The political classes’ consensus is that the left has a problem with Palestine – but panic and the urge to repress is not coming from that quarter.
We appear to be in a moment of McCarthyism about Gaza, as the Tories attempt to turn a bizarre take that “The Left” supports Hamas into an electoral wedge issue, and Labour starts threatening senior figures for the crime of sentences like “we will not rest until we have justice. Until all people, Israelis and Palestinians, between the river and the sea, can live in peaceful liberty.”
Some of the bullying and, dare we say it, “cancel culture” around the conflict aimed entirely at people who have voiced unease about the blown-off legs and heads of children in the Gaza strip (apparently of lesser value than those of Israeli children and woe betide anyone who says both are equally horrible) has been entirely predictable. People are forced out of their jobs where partisans hold sway for outrageous statements such as “war crimes are war crimes even when committed by allies”. Politicians attempt to get people fired for voicing free speech concerns, and countless people get monstered in the social media sphere. Football clubs ban their fans en masse, citing “a number of banners and flags … which relate to or are connected with terrorist organisations.” These ones.
So far, so boringly normal. Moral panics regularly throw up such repressive responses, which are, of course, deeply hypocritical coming from a media and right-wing political environment which has for years been banging on about its commitment to defend free speech against those rascally reds.
But as suggested by the free speech firing mentioned above, a much more dangerous phenomenon has also been raising its head. Under the headline Government Tells UKRI To Sack Advisers Over ‘Extremist Views’, it turns out what said adviser had actually done was tweet a link to a Guardian article (Suella Braverman urges police to crack down on Hamas support in UK) with the comment “This is disturbing.”
On a surface reading (does Braverman do anything else), this is not an entirely unreasonable thing to be angry about, though trying to get people fired is a big step. Hamas is a proscribed terror organisation in Britain, and for people who trust the government to know what it’s doing, complaining about a crackdown in the aftermath of a horrific torture and murder spree by members of that organisation would seem suspect.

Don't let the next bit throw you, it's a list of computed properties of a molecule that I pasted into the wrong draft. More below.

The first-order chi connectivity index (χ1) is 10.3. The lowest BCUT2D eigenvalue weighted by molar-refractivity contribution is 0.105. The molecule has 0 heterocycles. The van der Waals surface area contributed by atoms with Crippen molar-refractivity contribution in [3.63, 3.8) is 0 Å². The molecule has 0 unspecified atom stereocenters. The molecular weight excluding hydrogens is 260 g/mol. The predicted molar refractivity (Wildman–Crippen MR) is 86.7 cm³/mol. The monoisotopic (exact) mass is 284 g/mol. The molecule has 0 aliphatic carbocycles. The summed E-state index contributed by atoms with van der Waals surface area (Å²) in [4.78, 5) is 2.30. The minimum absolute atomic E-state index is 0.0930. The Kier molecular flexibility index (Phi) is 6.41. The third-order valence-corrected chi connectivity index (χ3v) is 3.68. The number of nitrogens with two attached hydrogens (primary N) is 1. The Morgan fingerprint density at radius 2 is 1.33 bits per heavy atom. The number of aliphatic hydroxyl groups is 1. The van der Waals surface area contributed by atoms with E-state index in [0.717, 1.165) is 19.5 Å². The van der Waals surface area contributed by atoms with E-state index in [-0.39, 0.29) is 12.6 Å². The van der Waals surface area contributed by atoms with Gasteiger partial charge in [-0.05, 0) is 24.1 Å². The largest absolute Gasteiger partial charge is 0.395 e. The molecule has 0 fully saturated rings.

The problem is that this surface take is complete hokum. Because Braverman isn’t demanding a crackdown against “Hamas support” at all, she’s demanding it against anyone who shows solidarity with the civilians of Gaza and the West Bank. She doesn’t just want to crack down on Hamas; she hates the waving of the Palestinian flag. The mere act of going to a protest calling for a ceasefire is described by Ms Braverman as a “hate march” in a deliberate conflation of Hamas with those millions of people whose only crime was to be born in the wrong place at the wrong time. Her blanket comment was aimed at hundreds of thousands of people who thronged the streets of London, Manchester, Liverpool, Edinburgh and beyond, saying they were all one and the same. Fweinds Wiv Hamas. Hate marchers.
This language means something, and it is not, in fact, unreasonable to find it “disturbing.” It lumps in every single person on those peace rallies as one, from the handful of idiots who do always show up in crowds of that size chanting something unpleasant to the vast mass who are simply watching footage of crying toddlers covered in the dust of their former homes and having the most noble of human reactions, care and empathy.
And it’s being used to try and achieve something which we should all be not just concerned about but deeply fearful of.
The real threat to free speech
For the last decade or so, the right and far-right has been pushing itself as a defender of free speech. Broadsheets have banged on about the rights of transphobes and racists to talk at (supposedly independent) universities regardless of whether they’re actually wanted. Nigel Farage went on about liberals not inviting him to waffle at them despite a near-constant presence on major media outlets. The likes of Lawrence Fox and Toby Young have gone so far as to found a Free Speech Union (FSU) to defend their “right” to spit tediously offensive drivel on major public platforms without public pushback, rather than down the pub or on Facebook comment threads like normal bigots.
But as I’ve discussed before, there is a significant difference between 1. The demand to be a prat on whatever media outlet you want, and 2. The political concept of free speech.